William Tucker at The Infrastructurist (perhaps my new favorite blog) has an article up in which he debunks the myth that the "smart grid" is going to alleviate America's energy woes.
First of all, he points out that a smart grid and a grid capable of distributing solar and wind power from the states with (i.e., the interior) to the states without (i.e., the coasts) are two totally different projects, and that any effort to conflate the two arrises either out of ignorance of willful deception:
The second premise is that the smart grid will help integrate wind and solar energy - the two balky “renewables” that have the disadvantage of not being dispatchable when we want them. With the smart grid, wind and solar generation will always be available somewhere and so can be conveyed to where it’s needed.
But these are different things. The true “smart grid” will be a digitalized distribution system that conveys real-time information. Incorporating remote wind and solar, on the other hand, will require an upgraded grid, something entirely different. Our present 345-kilovolt AC transmission wires can’t do it without unacceptable line losses. We will need to rebuild to 765-kilovolt DC system – something that could take decades and easily cost several trillion dollars.
And then he makes this point, which explains why all you ever hear about are how you're going to do your dishes and laundry at night instead of during the day:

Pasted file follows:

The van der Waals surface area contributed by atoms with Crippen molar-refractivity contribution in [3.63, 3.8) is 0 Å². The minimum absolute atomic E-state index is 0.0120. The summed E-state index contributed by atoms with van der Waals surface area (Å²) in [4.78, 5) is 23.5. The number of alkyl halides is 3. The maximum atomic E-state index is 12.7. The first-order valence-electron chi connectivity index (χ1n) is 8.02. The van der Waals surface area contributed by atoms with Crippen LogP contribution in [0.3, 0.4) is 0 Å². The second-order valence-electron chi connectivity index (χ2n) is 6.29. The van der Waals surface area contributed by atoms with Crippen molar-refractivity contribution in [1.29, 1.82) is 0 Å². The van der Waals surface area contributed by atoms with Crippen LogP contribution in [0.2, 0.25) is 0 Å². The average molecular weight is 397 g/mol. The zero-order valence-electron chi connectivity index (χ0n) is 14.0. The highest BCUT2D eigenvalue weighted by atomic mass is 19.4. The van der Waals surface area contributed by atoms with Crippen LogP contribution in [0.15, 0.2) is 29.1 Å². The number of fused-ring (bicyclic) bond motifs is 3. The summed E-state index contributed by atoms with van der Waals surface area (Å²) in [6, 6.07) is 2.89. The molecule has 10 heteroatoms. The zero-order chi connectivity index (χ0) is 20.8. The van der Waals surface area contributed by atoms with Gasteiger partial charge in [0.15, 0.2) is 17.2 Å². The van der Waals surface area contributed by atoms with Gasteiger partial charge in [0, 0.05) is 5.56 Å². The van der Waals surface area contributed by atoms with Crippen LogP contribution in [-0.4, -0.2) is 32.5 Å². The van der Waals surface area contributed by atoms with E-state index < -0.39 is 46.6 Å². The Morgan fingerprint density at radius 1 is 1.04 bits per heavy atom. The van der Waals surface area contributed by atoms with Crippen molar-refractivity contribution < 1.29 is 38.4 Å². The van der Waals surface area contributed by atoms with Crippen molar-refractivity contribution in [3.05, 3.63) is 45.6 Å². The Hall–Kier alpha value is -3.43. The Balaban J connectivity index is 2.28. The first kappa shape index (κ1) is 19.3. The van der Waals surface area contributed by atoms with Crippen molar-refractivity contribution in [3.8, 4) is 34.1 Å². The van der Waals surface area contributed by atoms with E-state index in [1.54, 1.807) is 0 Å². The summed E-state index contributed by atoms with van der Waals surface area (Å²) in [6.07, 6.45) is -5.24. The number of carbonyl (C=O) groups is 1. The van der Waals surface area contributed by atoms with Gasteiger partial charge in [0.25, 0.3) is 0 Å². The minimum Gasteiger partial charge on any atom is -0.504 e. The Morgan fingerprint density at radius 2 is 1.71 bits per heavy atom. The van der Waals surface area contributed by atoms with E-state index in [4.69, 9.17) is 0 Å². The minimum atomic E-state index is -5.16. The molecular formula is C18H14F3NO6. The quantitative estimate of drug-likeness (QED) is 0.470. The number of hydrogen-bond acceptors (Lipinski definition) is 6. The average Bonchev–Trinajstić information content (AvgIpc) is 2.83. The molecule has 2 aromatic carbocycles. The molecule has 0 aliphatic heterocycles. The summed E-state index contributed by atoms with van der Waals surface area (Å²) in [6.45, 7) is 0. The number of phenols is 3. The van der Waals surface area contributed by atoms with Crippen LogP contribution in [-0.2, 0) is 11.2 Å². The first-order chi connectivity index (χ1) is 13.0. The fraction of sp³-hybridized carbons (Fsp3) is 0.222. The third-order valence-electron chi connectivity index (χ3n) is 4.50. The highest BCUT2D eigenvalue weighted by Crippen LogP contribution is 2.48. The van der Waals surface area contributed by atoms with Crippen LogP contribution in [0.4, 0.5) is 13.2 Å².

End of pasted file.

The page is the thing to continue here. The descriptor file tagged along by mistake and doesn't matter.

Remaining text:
It’s fitting that the girl is standing in front of a clothes dryer because that and washing dishes are the only examples anyone has ever been able to come up with about how residential users are going to “redistribute” their energy consumption.
What else can they do? Are they going to wait until after midnight to watch television? Are they going to heat up dinner at 4 a.m.? Are they going to turn on lights at sunrise instead of when it gets dark? And how about air conditioning, that most voracious consumer of electricity? One suggestion floated by the Electric Power Research Institute (EPRI) in “The Green Grid,” a study published last June, is that people might “pre-cool” their homes by running the air conditioning in the morning in anticipation of hot afternoons. This may indeed level peak loads. But it will also consume more energy, since some of the pre-cooling will obviously dissipate.
The same author also has another good article on the same blog about nuclear power, in which he argues that it's a lot safer than people think, though I wish he'd spent a bit more time on the economics of nuclear power regulation. Namely, I'd like to know: could nuclear power be cost competitive with coal- and oil-fired power plants and still be just as safe? (Though he does touch on it when he points out that environmental controls on nuclear are much stricter than on coal-fired plants, despite the fact that the latter spew more radioactive substances than their nuclear counterparts.)